The Oxford Book of Spanish Verse: XIIIth Century-XXth Century

The Oxford Book of Spanish Verse: XIIIth Century-XXth Century

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The Oxford Book of Spanish Verse: XIIIth Century-XXth Century

The Oxford Book of Spanish Verse: XIIIth Century-XXth Century

Read FREE!

Excerpt

Not later than the ninth century the Spanish variety of Romance appears to have acquired an idiosyncrasy of its own, and it is suggested that in this undeveloped tongue were composed cycles of epic poems no longer extant. Early surviving examples of Spanish poetry, dating from about the twelfth century, testify to the fact that French influence was then at work in the Peninsula, as in the rest of Western Europe. Perceptible in such a cantar de gesta as the Poema del Cid, obvious in such a lyric as the Razon de Amor (the first poem in the present volume), this French influence is admitted by Gonzalo de Berceo, the earliest Spanish poet whose name is recorded. Many circumstances combined to implant and foster the superior culture which flourished north of the Pyrenees—geographical proximity, dynastic marriages, the immigration of Provençal poets to the Castilian Court, the arrival of the Cluniac Benedictines, the presence of jongleurs in the suites of French adventurers who shared in the crusading wars of the Reconquest, the constant procession of northern pilgrims marching along the camino francés which led to the famous shrine of St. James at Compostela. These diverse factors co-operated to popularize French ideas and French artistic methods, and to ensure their predominance in Spanish literature till almost the close of the fourteenth century.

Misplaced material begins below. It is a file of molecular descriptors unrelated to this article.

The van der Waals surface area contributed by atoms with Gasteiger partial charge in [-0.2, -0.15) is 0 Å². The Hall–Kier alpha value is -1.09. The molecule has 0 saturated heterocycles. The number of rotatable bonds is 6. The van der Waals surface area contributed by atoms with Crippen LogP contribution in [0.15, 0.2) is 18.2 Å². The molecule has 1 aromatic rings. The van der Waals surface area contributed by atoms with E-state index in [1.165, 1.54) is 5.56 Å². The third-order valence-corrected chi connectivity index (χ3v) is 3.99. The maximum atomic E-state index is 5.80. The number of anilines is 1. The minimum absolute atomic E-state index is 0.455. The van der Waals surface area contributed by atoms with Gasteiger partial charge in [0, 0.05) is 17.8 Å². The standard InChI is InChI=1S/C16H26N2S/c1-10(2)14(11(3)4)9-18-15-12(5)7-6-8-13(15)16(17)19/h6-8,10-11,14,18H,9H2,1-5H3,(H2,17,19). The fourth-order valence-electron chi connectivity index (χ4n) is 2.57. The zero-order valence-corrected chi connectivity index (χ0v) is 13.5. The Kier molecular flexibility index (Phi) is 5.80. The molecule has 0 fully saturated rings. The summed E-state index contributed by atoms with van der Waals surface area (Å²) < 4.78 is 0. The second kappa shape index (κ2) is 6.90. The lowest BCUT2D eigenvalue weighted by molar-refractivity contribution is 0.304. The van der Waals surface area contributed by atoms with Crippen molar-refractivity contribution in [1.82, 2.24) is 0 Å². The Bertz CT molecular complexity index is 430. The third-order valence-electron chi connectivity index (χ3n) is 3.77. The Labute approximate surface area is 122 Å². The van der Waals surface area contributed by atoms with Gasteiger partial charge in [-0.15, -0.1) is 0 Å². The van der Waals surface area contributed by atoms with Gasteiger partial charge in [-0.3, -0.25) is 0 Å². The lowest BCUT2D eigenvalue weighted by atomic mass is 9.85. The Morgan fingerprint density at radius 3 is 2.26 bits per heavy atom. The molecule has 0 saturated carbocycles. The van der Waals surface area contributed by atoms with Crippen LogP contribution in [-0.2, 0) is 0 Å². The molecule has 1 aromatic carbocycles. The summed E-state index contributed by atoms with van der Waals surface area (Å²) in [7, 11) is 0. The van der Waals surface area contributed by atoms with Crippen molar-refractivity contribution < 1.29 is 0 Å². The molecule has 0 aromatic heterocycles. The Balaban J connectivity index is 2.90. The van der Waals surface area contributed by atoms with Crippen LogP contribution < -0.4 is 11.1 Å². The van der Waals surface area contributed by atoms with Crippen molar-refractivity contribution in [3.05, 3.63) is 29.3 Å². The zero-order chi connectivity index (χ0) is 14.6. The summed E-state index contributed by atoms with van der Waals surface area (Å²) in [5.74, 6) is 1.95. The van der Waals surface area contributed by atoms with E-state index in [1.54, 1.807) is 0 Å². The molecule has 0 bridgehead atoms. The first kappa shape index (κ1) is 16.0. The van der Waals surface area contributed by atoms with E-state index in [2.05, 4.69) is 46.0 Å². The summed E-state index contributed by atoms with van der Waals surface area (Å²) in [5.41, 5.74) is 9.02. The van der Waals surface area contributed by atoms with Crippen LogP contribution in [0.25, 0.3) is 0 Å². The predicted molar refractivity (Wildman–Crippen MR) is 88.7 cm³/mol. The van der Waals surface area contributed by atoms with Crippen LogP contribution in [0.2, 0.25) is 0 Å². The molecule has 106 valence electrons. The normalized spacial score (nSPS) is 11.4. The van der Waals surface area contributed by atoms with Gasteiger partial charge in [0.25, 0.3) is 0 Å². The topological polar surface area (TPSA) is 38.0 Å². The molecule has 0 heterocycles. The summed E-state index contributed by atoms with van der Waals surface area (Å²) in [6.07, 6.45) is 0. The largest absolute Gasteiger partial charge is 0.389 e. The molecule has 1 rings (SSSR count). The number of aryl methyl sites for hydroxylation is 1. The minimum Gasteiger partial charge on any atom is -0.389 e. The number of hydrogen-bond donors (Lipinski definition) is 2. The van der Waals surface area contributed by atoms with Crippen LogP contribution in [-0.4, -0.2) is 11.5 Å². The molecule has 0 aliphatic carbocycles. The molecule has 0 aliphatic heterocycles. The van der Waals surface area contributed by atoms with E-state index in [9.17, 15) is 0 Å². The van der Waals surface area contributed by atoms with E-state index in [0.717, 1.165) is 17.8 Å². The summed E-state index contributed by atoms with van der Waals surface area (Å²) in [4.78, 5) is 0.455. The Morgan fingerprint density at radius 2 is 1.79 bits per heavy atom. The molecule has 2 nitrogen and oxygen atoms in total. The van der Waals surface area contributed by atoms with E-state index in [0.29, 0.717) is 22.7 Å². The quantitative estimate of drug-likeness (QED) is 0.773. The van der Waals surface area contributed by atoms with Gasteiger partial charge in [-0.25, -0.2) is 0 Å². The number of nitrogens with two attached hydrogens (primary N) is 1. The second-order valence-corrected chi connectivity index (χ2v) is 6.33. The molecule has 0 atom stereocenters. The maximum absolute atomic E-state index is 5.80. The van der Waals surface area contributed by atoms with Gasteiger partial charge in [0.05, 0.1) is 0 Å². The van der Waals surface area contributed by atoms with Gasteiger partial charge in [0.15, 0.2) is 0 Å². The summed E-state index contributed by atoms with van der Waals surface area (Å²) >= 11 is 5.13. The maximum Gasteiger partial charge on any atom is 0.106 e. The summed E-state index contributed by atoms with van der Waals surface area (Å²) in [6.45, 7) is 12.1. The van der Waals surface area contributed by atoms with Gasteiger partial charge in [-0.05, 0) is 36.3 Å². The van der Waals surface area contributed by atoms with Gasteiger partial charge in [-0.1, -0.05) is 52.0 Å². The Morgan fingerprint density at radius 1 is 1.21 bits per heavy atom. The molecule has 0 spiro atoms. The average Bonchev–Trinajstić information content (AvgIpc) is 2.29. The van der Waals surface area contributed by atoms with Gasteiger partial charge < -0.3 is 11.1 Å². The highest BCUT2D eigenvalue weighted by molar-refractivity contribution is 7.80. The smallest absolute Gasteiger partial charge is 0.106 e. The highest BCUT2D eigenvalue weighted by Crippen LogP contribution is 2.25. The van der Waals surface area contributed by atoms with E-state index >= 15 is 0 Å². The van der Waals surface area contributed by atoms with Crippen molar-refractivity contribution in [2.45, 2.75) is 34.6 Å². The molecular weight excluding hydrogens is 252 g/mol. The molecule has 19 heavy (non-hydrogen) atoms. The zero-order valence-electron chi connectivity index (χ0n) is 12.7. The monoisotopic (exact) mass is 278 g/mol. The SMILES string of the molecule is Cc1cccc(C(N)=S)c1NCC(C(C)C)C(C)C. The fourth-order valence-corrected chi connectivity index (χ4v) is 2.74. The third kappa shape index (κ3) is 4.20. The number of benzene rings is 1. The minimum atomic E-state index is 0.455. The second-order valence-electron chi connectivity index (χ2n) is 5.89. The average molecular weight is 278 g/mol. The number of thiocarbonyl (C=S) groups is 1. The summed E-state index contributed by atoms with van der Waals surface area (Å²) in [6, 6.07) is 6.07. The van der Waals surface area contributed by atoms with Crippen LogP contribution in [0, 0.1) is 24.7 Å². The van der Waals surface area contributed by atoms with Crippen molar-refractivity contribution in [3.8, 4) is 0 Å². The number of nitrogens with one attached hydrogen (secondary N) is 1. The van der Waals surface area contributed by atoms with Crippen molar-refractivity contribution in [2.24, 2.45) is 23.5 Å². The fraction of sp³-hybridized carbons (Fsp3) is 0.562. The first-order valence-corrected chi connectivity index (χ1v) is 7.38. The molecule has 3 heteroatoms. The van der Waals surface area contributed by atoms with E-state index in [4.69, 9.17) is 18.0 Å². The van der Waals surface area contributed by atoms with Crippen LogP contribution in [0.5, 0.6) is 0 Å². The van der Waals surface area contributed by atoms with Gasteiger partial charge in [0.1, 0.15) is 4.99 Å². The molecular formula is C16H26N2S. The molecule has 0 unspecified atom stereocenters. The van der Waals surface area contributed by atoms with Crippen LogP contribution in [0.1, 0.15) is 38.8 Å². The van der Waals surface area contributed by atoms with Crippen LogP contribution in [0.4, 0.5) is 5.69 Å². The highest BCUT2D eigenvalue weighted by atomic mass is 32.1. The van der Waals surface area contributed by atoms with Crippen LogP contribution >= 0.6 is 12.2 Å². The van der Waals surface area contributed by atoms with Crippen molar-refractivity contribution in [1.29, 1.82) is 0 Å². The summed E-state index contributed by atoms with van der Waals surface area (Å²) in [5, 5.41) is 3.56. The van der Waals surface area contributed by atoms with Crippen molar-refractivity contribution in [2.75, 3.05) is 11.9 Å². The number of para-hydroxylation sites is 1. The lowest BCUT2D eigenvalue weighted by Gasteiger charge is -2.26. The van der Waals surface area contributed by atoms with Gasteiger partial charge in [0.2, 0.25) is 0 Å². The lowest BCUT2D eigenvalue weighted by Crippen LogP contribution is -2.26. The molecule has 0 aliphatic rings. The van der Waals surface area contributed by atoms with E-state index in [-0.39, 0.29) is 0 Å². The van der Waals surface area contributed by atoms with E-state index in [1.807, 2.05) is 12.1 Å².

The disappearance of the hypothetical primitive epics . . .

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